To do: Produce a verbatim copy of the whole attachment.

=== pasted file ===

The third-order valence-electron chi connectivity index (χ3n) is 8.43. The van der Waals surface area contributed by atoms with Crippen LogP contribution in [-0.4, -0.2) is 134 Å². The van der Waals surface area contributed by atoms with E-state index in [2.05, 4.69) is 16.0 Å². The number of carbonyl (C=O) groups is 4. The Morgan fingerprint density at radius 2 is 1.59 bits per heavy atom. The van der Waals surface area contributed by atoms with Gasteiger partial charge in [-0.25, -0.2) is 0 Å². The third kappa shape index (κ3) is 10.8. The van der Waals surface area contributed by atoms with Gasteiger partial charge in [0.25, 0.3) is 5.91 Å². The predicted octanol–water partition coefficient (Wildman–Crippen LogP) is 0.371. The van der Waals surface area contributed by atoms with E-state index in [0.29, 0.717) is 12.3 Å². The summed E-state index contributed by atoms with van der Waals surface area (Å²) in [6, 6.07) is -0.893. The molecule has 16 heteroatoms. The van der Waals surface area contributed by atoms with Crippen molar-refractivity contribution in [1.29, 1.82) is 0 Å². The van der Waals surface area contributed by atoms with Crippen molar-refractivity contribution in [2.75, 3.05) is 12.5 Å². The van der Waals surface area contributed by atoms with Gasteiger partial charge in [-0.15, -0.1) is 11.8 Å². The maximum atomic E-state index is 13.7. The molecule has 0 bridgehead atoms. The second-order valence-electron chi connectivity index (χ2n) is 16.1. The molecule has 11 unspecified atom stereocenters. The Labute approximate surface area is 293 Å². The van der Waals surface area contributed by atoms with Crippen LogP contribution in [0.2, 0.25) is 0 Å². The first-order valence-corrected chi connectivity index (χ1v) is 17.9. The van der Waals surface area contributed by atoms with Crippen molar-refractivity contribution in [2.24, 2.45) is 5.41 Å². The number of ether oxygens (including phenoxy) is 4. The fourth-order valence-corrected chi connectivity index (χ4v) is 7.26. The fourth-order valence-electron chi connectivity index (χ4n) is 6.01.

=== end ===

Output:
The third-order valence-electron chi connectivity index (χ3n) is 8.43. The van der Waals surface area contributed by atoms with Crippen LogP contribution in [-0.4, -0.2) is 134 Å². The van der Waals surface area contributed by atoms with E-state index in [2.05, 4.69) is 16.0 Å². The number of carbonyl (C=O) groups is 4. The Morgan fingerprint density at radius 2 is 1.59 bits per heavy atom. The van der Waals surface area contributed by atoms with Gasteiger partial charge in [-0.25, -0.2) is 0 Å². The third kappa shape index (κ3) is 10.8. The van der Waals surface area contributed by atoms with Gasteiger partial charge in [0.25, 0.3) is 5.91 Å². The predicted octanol–water partition coefficient (Wildman–Crippen LogP) is 0.371. The van der Waals surface area contributed by atoms with E-state index in [0.29, 0.717) is 12.3 Å². The summed E-state index contributed by atoms with van der Waals surface area (Å²) in [6, 6.07) is -0.893. The molecule has 16 heteroatoms. The van der Waals surface area contributed by atoms with Crippen molar-refractivity contribution in [1.29, 1.82) is 0 Å². The van der Waals surface area contributed by atoms with Crippen molar-refractivity contribution in [2.75, 3.05) is 12.5 Å². The van der Waals surface area contributed by atoms with Gasteiger partial charge in [-0.15, -0.1) is 11.8 Å². The maximum atomic E-state index is 13.7. The molecule has 0 bridgehead atoms. The second-order valence-electron chi connectivity index (χ2n) is 16.1. The molecule has 11 unspecified atom stereocenters. The Labute approximate surface area is 293 Å². The van der Waals surface area contributed by atoms with Crippen LogP contribution in [0.2, 0.25) is 0 Å². The first-order valence-corrected chi connectivity index (χ1v) is 17.9. The van der Waals surface area contributed by atoms with Crippen molar-refractivity contribution in [2.24, 2.45) is 5.41 Å². The number of ether oxygens (including phenoxy) is 4. The fourth-order valence-corrected chi connectivity index (χ4v) is 7.26. The fourth-order valence-electron chi connectivity index (χ4n) is 6.01.